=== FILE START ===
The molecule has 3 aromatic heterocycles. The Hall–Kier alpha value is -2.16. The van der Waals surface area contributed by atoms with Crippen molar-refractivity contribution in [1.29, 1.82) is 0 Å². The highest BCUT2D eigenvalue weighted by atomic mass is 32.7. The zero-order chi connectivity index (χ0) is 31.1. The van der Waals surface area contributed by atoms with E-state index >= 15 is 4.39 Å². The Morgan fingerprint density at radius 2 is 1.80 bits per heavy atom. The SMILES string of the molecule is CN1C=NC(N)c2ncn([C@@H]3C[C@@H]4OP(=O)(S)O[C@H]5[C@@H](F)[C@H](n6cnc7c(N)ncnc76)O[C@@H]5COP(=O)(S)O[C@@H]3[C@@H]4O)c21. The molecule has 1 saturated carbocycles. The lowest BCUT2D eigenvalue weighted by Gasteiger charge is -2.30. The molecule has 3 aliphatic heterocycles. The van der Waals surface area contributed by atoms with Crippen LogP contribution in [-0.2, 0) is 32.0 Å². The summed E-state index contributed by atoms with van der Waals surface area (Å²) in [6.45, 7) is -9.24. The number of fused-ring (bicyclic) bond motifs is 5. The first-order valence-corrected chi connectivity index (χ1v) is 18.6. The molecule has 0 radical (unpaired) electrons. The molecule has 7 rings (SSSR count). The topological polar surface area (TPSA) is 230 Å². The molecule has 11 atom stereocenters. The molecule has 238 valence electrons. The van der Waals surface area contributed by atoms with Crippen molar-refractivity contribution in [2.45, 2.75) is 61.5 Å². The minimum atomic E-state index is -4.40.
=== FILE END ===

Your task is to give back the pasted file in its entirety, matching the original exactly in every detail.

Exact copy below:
The molecule has 3 aromatic heterocycles. The Hall–Kier alpha value is -2.16. The van der Waals surface area contributed by atoms with Crippen molar-refractivity contribution in [1.29, 1.82) is 0 Å². The highest BCUT2D eigenvalue weighted by atomic mass is 32.7. The zero-order chi connectivity index (χ0) is 31.1. The van der Waals surface area contributed by atoms with E-state index >= 15 is 4.39 Å². The Morgan fingerprint density at radius 2 is 1.80 bits per heavy atom. The SMILES string of the molecule is CN1C=NC(N)c2ncn([C@@H]3C[C@@H]4OP(=O)(S)O[C@H]5[C@@H](F)[C@H](n6cnc7c(N)ncnc76)O[C@@H]5COP(=O)(S)O[C@@H]3[C@@H]4O)c21. The molecule has 1 saturated carbocycles. The lowest BCUT2D eigenvalue weighted by Gasteiger charge is -2.30. The molecule has 3 aliphatic heterocycles. The van der Waals surface area contributed by atoms with Crippen LogP contribution in [-0.2, 0) is 32.0 Å². The summed E-state index contributed by atoms with van der Waals surface area (Å²) in [6.45, 7) is -9.24. The number of fused-ring (bicyclic) bond motifs is 5. The first-order valence-corrected chi connectivity index (χ1v) is 18.6. The molecule has 0 radical (unpaired) electrons. The molecule has 7 rings (SSSR count). The topological polar surface area (TPSA) is 230 Å². The molecule has 11 atom stereocenters. The molecule has 238 valence electrons. The van der Waals surface area contributed by atoms with Crippen molar-refractivity contribution in [2.45, 2.75) is 61.5 Å². The minimum atomic E-state index is -4.40.